POP Cultures: Norfolk Island
Official Name: Norfolk Island
Indigenous Peoples: A mixture of Pitcairn descendants, Australians and New Zealanders
Official Languages: Norfuk (also spelled Norfolk or Norf’k), English
Political Status: External Territory of the Commonwealth of Australia
Population: 2,210 (2014 est.)
History and geography
Originally, Norfolk was settled (perhaps only seasonally) by East Polynesians some 1,000 years ago. The fact that no human remains from this period have ever come to light may indicate that the people came and went without permanently settling on Norfolk.
Norfolk Island is in the South Pacific Ocean, east of the Australian mainland. Norfolk Island, along with two neighboring islands, makes up one of Australia’s external territories. The territory encompasses an area of 34.6 sq km (13.4 sq mi), with no large interior bodies of water, and 32 km (20 mi) of coastline. The terrain is volcanic with rolling plains. Most of the terrain is suitable for farming and other agricultural uses. The island’s climate is subtropical and mild, with little seasonal temperature variation. Typhoons occasionally strike the island, especially between May and July.
The evergreen Norfolk Island pine is a symbol of the island and is pictured on its flag. The pine, native to the island, is a key export and a popular ornamental tree on mainland Australia – where two related species grow – and also worldwide.
The first European known to have sighted and landed on the island was Captain James Cook in 1774, on his second voyage to the South Pacific on the vessel HMS Resolution. He named it after Mary Howard, Duchess of Norfolk. Norfolk Island was colonized by Great Britain as part of its settlement of Australia in 1788, mostly as an effort to keep other European powers, particularly France, from colonizing the area. The first settlers were six women convicts “whose characters stood fairest,” nine male convicts, and eight free men. It was hoped they would create a community that could produce masts and sails with the available pine trees and flax, as well as produce food for the barren settlement Australia. The island served as a convict penal settlement until May 1855, except for an 11-year hiatus between 1814 and 1825, when it was abandoned because of bad working conditions and starvation. The prisoners were sent to Van Diemen’s Land (Tasmania).
The most important catalyst of today’s Norfolk Island culture is the infamous mutiny on the British ship HMS Bounty. The mutineers and their Polynesian companions found Pitcairn Island, and there a unique culture was born. Years later, in 1856, the entire Pitcairn community of 194 people arrived upon Kingston pier on Norfolk Island to greet their new home – a home where their descendants still live today.
The Pitkerns occupied many of the buildings remaining from the penal settlements, and gradually established traditional farming and whaling industries on the island. Although some families decided to return to Pitcairn in 1858 and 1863, Norfolk Island’s population continued to grow. Additional settlers arrived, often with whaling fleets. Subsistence farming was the main economic resource, with whaling taking over in the 1840s. In 1901, the island became a part of the Commonwealth of Australia. The Melanesian Mission worked in the island for 50 years, and set up the Church of St. Barnabas, which remained after the mission closed down in 1920. During World War II, an airstrip was built, allowing the start of a tourism industry.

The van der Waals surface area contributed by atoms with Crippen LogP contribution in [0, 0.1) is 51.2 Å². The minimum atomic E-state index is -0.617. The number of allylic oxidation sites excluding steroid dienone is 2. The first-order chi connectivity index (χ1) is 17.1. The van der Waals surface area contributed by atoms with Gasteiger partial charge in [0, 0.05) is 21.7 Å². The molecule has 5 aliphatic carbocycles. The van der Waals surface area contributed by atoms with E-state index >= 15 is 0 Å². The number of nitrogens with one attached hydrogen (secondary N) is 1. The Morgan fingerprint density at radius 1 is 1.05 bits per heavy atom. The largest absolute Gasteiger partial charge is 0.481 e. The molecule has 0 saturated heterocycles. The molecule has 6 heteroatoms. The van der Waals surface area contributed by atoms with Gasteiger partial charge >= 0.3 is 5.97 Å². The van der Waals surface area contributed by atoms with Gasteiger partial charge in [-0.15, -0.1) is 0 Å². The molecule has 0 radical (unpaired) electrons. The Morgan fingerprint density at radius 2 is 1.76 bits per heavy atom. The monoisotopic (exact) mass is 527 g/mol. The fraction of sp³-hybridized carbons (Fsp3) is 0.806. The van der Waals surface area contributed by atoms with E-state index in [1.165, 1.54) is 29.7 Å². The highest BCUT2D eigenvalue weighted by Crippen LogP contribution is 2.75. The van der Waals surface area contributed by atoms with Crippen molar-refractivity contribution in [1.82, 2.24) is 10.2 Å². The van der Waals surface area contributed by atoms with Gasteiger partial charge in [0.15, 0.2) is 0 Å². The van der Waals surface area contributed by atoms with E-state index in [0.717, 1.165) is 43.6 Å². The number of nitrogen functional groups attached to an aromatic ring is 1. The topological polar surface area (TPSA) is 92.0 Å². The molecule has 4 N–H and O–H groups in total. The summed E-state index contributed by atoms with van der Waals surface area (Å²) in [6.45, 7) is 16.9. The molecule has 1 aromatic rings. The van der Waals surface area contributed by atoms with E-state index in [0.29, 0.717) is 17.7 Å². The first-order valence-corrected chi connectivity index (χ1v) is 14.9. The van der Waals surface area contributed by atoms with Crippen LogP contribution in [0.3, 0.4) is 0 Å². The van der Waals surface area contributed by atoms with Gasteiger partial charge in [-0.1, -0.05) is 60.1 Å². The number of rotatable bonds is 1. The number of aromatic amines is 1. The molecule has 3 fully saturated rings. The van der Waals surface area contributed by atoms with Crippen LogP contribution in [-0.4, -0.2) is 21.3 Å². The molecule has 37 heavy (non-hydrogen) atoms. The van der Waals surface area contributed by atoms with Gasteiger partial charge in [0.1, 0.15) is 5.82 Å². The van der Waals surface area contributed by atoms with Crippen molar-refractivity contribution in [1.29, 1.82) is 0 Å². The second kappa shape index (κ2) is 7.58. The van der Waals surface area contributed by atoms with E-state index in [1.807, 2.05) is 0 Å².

The language widely spoken, Norfuk, is a blend of 18th-century English and ancient Tahitian, originally introduced by Pitkern-speaking settlers from the Pitcairn Islands. Its use has diminished, and it is recognized by UNESCO as an endangered language. However, there are efforts to keep the language alive through community programming.
Today, Norfolk Island is a self-governing territory administered from Canberra. In 2008, the Council of Elders, the original from which the island’s community political system evolved, was re-established with the goal of protecting, preserving and promoting the identity, values welfare and well-being of the community and its unique cultural knowledge and expression. Tourism is the primary economic activity. As Norfolk Island prohibits the importation of fresh fruit and vegetables, produce is grown locally. About 25% of the island is used for farming.
In 2015, a company in Norfolk Island was granted a license to export medicinal cannabis. The medicinal cannabis industry has been viewed by some as a means of reinvigorating the economy of Norfolk Island. However, it remains to be seen how this may be affected by recent reforms to the legislative decision-making processes of the island.
Arts and culture
Most Norfolk Islanders are Australian, followed by New Zealanders, and then a small percentage of Fijians, Filipinos and English. Most residents are Christian. Some Tahitian traditions were passed on, including hula and some dance forms. Traditional handicraft production also persists, such as weaving. Artists abound on Norfolk Island – painters, potters, poets, actors, musicians, sculptors, quilters, and artisans of every nature – and Norfolk artists continue to participate in the Festival of Pacific Arts with other island nations and states.